As for the strong rumours about his treatement of young players, well…

    • Stevo

       /  July 1, 2014

      Care to elaborate on those rumours in a non-libellous manner?

      • Peat

         /  July 1, 2014

        Allegedly a fluorescently ginger and well thought of academy product was told to take himself off to the Ravens using rather salty language. That’s the biggest rumour. Another rumour is that a player of around the same age and position fell foul of the Cowboy for sticking up for said ginge. Behaviour of this sort, allegedly, was not uncommon, just that being the worst case.

    • We won the Pro12 fair play award last year, didn’t we? I might be wrong about that. Not sure we are “dangerously indisciplined” – more that we got red cards in (what proved to be) our biggest two games of the year. Given both were accidental and at worst reckless, rather than anything deliberate, I would take issue with that point.

      On the rest – without necessarily agreeing wholesale – I don’t disagree.

      Curious about whether you’re talking about Nelson or Joyce, though…

      • Peat

         /  July 2, 2014

        Nelson. Had forgot that Joyce was a bit dayglo too…

        And fair point on the discipline – believe we did win the Fair Play league, so I’ll have to qualify that.

        In two of our biggest games, the Sarries one and the Leinster one looking for a playoff, I think there were around four penalties in the opening ten-fifteen minutes alone – including the reckless moments that led to cards. At the key moments, Anscombe couldn’t send them out in the right state of mind, and the result was very poor discipline in those games – and, as seen, if the players act recklessly, there’s a chance they’ll give the ref an opportunity to show a red card. Maybe he will, maybe he won’t, only thing the player can do is give the ref as little reason to consider it as possible. Maybe recklessness would be a better word.

        Tbh, those were far from the only games we started in, just the only ones where the problem was shipping too many penalties. But yes, generally our discipline was very good – mea culpa.

      • They both seem to have disappeared (I thought Joyce looked very good in a couple of his appearances, as it happens).

        Agree on the state of mind thing, a lot of froth and fervour seemingly.

  2. Here’s another point – Schmidt is Kiss’s boss. Let’s say Schmidt wants him to pick Payne at 13 for a ERCC game and Kiss thinks Cave is the better option – that doesn’t leave Kiss in a great position – he’s pretty conflicted.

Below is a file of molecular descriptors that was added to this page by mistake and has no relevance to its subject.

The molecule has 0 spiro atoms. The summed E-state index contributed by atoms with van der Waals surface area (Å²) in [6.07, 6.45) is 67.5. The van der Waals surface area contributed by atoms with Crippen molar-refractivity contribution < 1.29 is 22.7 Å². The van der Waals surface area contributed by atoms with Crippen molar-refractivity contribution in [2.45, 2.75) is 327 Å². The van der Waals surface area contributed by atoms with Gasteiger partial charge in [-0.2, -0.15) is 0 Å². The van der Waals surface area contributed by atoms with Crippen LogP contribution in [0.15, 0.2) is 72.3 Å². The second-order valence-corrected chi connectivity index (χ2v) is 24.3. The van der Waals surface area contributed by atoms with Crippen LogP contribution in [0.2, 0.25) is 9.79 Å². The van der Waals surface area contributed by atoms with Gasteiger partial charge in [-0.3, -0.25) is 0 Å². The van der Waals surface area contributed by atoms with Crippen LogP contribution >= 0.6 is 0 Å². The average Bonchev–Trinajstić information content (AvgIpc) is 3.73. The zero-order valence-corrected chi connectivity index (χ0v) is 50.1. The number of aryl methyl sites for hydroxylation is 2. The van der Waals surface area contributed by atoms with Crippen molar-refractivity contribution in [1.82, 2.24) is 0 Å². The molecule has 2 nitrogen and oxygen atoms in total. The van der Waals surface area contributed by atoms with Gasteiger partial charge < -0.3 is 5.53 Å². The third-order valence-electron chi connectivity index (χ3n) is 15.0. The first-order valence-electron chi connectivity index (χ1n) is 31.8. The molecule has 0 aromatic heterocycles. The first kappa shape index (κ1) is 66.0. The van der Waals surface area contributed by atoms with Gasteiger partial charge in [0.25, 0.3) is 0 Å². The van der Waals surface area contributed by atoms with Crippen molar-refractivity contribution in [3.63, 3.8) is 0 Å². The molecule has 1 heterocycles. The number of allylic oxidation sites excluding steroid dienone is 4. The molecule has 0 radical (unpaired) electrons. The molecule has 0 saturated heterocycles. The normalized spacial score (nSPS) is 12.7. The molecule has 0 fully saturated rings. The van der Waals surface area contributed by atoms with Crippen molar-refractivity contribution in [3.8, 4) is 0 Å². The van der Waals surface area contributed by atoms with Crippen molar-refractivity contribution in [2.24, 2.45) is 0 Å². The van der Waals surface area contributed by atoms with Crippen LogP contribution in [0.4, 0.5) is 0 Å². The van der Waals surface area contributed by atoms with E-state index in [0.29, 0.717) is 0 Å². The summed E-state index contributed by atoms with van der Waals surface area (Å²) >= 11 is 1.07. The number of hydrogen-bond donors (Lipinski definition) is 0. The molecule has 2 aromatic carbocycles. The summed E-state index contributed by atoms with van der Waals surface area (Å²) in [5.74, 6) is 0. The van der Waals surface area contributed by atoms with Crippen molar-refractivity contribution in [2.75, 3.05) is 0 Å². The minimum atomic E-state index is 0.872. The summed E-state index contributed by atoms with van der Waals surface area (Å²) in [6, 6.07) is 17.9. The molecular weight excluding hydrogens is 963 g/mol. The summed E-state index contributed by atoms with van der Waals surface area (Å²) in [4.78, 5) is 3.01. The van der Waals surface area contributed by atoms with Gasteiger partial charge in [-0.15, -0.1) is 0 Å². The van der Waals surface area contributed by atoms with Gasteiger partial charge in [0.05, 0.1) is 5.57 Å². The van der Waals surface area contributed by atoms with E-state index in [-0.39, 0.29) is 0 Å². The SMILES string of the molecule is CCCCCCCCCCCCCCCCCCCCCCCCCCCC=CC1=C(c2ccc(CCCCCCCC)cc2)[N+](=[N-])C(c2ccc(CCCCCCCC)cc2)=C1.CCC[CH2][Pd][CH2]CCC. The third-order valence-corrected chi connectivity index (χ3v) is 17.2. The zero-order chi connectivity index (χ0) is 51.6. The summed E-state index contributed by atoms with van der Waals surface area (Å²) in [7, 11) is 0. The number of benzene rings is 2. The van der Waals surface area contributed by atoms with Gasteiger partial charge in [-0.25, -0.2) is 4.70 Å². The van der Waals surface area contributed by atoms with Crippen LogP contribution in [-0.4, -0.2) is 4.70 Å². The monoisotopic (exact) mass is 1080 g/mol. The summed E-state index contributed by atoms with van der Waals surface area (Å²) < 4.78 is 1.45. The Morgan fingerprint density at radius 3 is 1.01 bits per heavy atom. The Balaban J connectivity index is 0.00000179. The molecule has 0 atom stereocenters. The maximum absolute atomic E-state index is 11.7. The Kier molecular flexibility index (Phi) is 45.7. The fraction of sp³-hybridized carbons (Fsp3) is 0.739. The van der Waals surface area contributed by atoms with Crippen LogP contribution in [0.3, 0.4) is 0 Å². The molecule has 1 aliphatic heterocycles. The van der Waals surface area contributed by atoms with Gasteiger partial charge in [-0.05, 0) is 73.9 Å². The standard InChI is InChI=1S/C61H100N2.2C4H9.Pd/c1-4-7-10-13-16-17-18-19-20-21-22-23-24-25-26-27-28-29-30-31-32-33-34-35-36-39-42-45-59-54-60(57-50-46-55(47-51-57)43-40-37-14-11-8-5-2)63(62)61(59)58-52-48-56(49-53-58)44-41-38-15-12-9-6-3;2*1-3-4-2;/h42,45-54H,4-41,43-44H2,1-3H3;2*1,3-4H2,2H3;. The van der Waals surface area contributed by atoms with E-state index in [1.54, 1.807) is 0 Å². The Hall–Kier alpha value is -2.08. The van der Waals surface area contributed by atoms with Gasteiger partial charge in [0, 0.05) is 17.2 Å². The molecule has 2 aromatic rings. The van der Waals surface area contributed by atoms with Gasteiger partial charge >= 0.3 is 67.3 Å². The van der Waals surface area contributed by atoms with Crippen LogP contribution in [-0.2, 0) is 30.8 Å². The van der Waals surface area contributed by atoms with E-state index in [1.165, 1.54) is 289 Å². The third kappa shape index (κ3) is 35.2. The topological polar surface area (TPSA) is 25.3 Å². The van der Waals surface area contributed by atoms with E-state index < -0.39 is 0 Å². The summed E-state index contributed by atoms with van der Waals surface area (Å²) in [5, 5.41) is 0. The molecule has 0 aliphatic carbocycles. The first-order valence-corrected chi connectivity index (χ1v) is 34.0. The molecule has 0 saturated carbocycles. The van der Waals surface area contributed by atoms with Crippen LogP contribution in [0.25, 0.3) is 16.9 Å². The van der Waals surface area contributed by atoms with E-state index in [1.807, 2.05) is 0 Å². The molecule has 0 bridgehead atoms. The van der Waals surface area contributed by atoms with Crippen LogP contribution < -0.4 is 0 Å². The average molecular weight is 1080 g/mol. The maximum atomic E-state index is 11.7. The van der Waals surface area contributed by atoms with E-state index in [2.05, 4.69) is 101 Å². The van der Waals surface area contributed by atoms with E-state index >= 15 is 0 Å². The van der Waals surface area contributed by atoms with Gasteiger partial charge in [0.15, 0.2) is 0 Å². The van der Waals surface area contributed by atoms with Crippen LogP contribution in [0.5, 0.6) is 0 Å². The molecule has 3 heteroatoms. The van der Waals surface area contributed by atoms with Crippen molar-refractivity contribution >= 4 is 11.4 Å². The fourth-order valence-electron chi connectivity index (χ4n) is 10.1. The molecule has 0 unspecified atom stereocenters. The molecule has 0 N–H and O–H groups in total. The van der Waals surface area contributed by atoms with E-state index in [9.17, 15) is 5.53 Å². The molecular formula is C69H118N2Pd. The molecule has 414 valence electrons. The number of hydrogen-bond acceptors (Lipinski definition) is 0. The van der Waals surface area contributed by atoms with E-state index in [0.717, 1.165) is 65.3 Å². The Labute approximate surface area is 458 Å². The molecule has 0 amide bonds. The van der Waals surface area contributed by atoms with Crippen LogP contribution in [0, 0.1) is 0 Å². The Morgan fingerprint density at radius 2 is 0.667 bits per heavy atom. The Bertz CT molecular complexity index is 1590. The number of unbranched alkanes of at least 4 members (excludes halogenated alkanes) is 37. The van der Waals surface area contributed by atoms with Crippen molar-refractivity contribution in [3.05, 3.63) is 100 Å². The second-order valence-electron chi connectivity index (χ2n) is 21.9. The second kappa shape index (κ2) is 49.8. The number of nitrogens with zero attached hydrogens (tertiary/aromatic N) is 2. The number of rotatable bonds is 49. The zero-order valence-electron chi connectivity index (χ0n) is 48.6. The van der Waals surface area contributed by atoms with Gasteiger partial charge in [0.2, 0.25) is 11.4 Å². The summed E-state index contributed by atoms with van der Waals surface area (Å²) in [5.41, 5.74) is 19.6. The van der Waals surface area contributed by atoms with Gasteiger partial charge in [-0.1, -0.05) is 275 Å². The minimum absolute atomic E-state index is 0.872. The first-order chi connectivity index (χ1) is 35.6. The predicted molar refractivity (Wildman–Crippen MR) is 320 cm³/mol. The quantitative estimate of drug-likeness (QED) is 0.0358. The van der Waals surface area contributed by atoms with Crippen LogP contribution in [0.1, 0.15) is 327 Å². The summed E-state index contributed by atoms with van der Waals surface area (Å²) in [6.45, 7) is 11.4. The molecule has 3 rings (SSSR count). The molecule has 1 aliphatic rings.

Pick what he thinks is best for Ulster, or what is best for Ireland?

    • Biscuitallions

       /  July 1, 2014

      You would imagine Schmidt and Kiss have discussed at length where they would ideally like players such as Payne to be playing. I doubt there will be any huge differences in opinion at this stage.

      • Well. Picking Payne at 13 for a big HEC game clearly suits Ireland better, but might not be the best option for Ulster

      • Peat

         /  July 1, 2014

        I think the arrival of Ludik and Logie talking about Gilroy at 15 kills the idea of Payne being Ulster’s best 13 and 15. I don’t see such a situation arising barring a big butcher’s bill. It’s Payne vs Cave for Ulster’s 13 shirt, and whoever wins that duel is the best man to fill it from everyone’s perspective. An issue only arises if Kiss and Schmidt disagree on who’s winning that battle and that seems pretty unlikely.

    • Or try this one. If you’re Pat Lam or Anthony Foley, Kiss is now your rival. You don’t want to be sharing detailed biometric data on your players’training with another provincial boss. You certainly don’t want him knowing which players are allowed shoot out of the defensive line and which aren’t, and you won’t be welcoming Kiss observing set-piece calls.

      For Leinster, whose squad is essentially one and the same as the Irish squad, this might be something of a moot point, but for Munster and Connacht (who would at best supply 5 of the first choice 23 between them), there’s surely a temptation – maybe even a responsibility – to put the shutters up somewhat until Kiss finishes with Ulster.

      Not much of an issue if Ulster hire someone from Super XV in August/September, more of a problem if they take someone from Japan in February, an almighty pain in the arse if Ulster take the best candidate available, Conor O’Shea, and Kiss spends the whole season there.